■ By Melissa Diaz Hernandez / Editor
As the city of Hemet tries to bring in development, they also try passing costs onto the developers. This was proven at the June 6 Planning Commission meeting as the city tried to get developer Jeff Mayhew to cover the costs of the infill and ramps required for the city to be ADA-compliant on a segment of Florida Avenue, as well as pay to place utilities underground.
Mayhew owns the parcel of land that contains the old Coco’s building and the strip center of the old Stater Bros. Del Taco is not included in that parcel and has a different owner. Mayhew is also doing façade enhancements to the strip mall and expanding the old Coco’s building to house three businesses – one being The Habit Burger Grill that includes a drive-thru on the Florida Avenue side of the building.
The sidewalk and driveway on the Florida Avenue side of the property are not owned by Mayhew. However, the city tried to pass those costs onto Mayhew, according to the initial documents drawn up.
The driveway on the Sanderson side will be moved because of the project. It will be brought up to compliance in that process, per the conversation during the Planning Commission meeting. Mayhew is taking on that cost.
The City of Hemet is working on bringing the sidewalks, drives and ramps into ADA compliance and has the ongoing project listed in the Capital Improvements Plan (CIP) as funds become available. The city applied to the Community Development Block Grant (CDBG) ad-hoc committee earlier this year. The committee, comprised of Councilwoman Karlee Meyer and Mayor Pro Tem Michael Perciful, did not recommend to council that money be used for the infill and ramps when determining the FY 17/18 CDBG fund allocation. Council approved the ad-hoc committee’s recommendations. However, receiving CDBG funds for FY 17/18 is not guaranteed. The federal budget may exclude those funds.
Another heavy expense contested by Mayhew in the initial document is the undergrounding of two overhead powerlines. Mayhew asked why he was burdened with that cost, which would equal about half of what he is spending on the entire project. The Planning Commission stated that they are not able to waive that condition as of now because it is a city ordinance. That ordinance, however, was scheduled for amendment.
Acting Engineering Director/City Engineer Nino Abad stated: “I believe the ordinance was 1984.” Chairman John Gifford later asked if the “undergrounding is outside of the purview of the Conditional Use Permits (CUP).” Abad confirmed that was the case.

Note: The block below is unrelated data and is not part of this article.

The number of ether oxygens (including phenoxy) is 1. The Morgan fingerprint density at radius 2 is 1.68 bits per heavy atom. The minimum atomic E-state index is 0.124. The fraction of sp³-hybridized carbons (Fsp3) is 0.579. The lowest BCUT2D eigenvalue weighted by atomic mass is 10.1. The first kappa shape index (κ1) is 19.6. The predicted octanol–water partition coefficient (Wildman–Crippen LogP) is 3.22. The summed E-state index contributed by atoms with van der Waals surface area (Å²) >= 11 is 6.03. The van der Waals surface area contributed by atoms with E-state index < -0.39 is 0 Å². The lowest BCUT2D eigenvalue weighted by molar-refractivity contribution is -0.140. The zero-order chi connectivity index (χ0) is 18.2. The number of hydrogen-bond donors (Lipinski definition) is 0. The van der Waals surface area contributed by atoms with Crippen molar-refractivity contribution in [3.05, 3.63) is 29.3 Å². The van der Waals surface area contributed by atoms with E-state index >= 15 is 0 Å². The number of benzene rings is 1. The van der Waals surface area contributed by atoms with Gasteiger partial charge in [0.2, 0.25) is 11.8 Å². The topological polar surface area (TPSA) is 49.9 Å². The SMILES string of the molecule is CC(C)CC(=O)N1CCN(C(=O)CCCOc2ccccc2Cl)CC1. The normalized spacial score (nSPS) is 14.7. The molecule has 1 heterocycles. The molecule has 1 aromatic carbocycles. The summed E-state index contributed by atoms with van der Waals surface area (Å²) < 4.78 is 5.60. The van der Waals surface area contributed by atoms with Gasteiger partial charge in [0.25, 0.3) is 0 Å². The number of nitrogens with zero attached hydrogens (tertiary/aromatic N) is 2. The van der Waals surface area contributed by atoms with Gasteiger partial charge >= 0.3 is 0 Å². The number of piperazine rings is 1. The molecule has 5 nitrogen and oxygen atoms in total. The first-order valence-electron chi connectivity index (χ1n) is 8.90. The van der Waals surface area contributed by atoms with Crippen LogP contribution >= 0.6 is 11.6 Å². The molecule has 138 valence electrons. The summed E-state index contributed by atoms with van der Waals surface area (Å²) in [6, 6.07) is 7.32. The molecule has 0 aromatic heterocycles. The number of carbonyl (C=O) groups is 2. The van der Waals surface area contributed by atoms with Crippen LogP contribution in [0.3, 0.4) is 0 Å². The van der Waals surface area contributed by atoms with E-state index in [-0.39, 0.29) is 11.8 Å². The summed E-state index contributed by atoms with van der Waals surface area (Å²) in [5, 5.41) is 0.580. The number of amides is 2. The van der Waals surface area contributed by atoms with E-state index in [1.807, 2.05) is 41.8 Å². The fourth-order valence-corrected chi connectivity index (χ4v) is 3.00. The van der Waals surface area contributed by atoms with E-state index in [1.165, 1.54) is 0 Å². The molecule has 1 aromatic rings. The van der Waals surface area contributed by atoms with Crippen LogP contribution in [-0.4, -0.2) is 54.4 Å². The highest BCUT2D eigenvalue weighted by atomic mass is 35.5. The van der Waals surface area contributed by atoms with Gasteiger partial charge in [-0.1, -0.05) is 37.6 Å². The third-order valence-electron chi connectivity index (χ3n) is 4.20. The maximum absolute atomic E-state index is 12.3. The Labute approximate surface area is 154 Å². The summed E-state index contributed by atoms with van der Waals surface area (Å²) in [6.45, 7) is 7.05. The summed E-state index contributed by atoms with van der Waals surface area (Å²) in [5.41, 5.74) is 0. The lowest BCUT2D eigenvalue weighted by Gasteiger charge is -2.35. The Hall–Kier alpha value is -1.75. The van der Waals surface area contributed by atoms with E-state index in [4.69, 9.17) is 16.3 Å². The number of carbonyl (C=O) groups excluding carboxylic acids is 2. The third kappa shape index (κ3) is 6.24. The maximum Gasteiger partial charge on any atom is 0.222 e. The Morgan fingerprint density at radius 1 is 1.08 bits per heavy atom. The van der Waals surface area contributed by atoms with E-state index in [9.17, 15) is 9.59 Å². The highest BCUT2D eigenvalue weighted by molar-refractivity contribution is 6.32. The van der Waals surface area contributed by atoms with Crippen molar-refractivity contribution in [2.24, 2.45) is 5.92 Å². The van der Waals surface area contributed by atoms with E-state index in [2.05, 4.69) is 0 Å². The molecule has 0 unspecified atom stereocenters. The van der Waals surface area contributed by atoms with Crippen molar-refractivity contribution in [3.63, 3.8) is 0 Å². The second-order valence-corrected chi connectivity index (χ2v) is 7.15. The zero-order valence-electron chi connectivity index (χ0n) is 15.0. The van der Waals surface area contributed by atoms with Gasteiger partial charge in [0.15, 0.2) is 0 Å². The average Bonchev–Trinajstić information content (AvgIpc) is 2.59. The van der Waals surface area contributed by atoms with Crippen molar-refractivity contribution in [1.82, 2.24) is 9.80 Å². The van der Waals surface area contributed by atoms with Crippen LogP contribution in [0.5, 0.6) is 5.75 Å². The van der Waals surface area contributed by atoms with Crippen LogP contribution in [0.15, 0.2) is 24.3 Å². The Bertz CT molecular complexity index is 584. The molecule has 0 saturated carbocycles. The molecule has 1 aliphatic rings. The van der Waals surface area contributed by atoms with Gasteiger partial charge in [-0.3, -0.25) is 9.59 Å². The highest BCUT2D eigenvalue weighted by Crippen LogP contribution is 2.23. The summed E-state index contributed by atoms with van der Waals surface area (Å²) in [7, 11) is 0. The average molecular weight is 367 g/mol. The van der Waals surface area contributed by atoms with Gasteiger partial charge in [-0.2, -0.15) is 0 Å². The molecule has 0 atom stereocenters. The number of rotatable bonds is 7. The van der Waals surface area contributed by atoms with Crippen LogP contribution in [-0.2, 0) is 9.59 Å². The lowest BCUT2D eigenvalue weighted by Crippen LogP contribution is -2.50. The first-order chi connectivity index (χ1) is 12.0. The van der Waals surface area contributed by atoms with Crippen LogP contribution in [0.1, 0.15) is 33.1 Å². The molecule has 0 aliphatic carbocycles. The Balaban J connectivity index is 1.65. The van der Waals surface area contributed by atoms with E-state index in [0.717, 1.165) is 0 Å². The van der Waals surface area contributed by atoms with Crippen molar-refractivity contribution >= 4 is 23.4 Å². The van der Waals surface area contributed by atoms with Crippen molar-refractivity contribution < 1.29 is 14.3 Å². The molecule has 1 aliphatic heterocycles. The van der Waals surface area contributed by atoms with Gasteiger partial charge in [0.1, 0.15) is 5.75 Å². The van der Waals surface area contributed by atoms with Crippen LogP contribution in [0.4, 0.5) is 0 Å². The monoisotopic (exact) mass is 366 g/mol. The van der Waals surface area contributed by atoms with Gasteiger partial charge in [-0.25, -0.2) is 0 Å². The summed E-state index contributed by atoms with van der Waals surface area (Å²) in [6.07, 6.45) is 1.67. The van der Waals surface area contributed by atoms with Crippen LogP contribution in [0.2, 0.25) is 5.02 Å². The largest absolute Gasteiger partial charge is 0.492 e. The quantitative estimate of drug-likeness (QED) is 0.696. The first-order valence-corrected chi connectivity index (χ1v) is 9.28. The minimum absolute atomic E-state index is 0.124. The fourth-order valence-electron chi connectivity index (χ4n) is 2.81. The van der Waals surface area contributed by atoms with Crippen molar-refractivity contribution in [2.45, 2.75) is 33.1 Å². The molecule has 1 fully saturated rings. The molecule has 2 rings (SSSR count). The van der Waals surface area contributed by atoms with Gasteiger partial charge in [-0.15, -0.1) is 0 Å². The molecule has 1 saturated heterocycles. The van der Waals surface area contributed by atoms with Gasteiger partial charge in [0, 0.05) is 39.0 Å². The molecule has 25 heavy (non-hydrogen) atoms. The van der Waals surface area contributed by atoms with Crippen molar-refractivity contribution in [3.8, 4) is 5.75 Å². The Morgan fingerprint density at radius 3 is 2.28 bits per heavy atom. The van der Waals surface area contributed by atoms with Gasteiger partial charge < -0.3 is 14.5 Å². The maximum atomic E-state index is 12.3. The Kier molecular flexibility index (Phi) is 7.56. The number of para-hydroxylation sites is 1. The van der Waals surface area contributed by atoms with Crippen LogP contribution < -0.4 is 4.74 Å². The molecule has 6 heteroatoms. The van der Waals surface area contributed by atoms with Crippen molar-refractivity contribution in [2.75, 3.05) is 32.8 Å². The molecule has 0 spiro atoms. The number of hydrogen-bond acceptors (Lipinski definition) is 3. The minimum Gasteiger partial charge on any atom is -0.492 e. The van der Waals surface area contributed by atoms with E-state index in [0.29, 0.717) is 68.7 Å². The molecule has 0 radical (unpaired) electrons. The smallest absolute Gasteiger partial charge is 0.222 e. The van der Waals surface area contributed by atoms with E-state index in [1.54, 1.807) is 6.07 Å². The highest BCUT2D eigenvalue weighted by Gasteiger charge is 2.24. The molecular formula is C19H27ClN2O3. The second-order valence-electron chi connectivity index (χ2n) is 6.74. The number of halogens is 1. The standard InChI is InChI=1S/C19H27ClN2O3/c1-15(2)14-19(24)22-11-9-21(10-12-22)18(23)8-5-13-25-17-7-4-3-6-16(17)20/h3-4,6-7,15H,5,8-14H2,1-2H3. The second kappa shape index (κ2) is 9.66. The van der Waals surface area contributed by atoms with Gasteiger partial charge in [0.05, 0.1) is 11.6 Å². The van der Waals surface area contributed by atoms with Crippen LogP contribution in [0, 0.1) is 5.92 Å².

The amended ordinance was approved by City Council on July 11. The ordinance states, “WHEREAS, Section 82-172 of the Hemet Municipal Code requires all new or existing utility lines that provide service to a property or are in the adjacent right of way to a property being developed to be installed underground, with only limited exceptions for certain very small residential developments; and,
“WHEREAS, Section 82-172 allows the City Council to grant a waiver of the requirements of that section “in the case of topographical, soil, or any other conditions which make such underground installations unreasonable or impractical;” and,
“WHEREAS, many cities allow developers of certain qualifying developments to pay a fee in lieu of undergrounding existing utility lines; and,
“WHEREAS, the City Council desires to amend Section 82-172 to expand upon the list of developments that are exempt from undergrounding existing utility lines and to establish an in-lieu fee for certain qualifying developments; and
“WHEREAS, the City Council finds that as amended Section 82-172 will ensure that undergrounding requirements do not unduly stifle development in the City while still promoting the aesthetics of the City.”
Council also approved city staff’s recommendation granting “the applicant’s (Jeff Mayhew Plaza Woodland Hills, LLC) request to waive Condition 83 of CUP 17-002 which requires undergrounding of various overhead utilities adjacent to the project frontage.”
Mayhew told the Planning Commission on June 6, “This is about taking a 6,000-square foot building, tearing down the walls, reusing the existing pad, expanding it a little bit and create a brand new looking building. Something that is really going to enhance the corner. So, if we were doing the whole shopping center then I would understand some of these conditions, but I am taking what is there and making it really exciting.”
“Some of the conditions that may be normal or be advisable in certain situations, I don’t think are in my situation.”
Mayhew was present at the July 11 city council meeting but did not comment on the agenda item.
The drive-thru for The Habit Burger Grill will be over the sewer line. Community Development Director Deanna Elliano commented that “the only document that the city attorney would be assisting us with for the development is the Hold Harmless Agreement or Covenant and Agreement that is required because they have the drive-thru lane located over the City’s sewer line, and if the line needs repairs in the future that the City is not responsible for any down-time the drive thru lane is closed, or disruption to the landscaping, etc.”
When The Valley Chronicle spoke with Mayhew after that portion of the meeting, he said, “I am just trying to do this right and ethically.”
He commented during the meeting that his parcel is at the entry of the city and wants it to make a statement.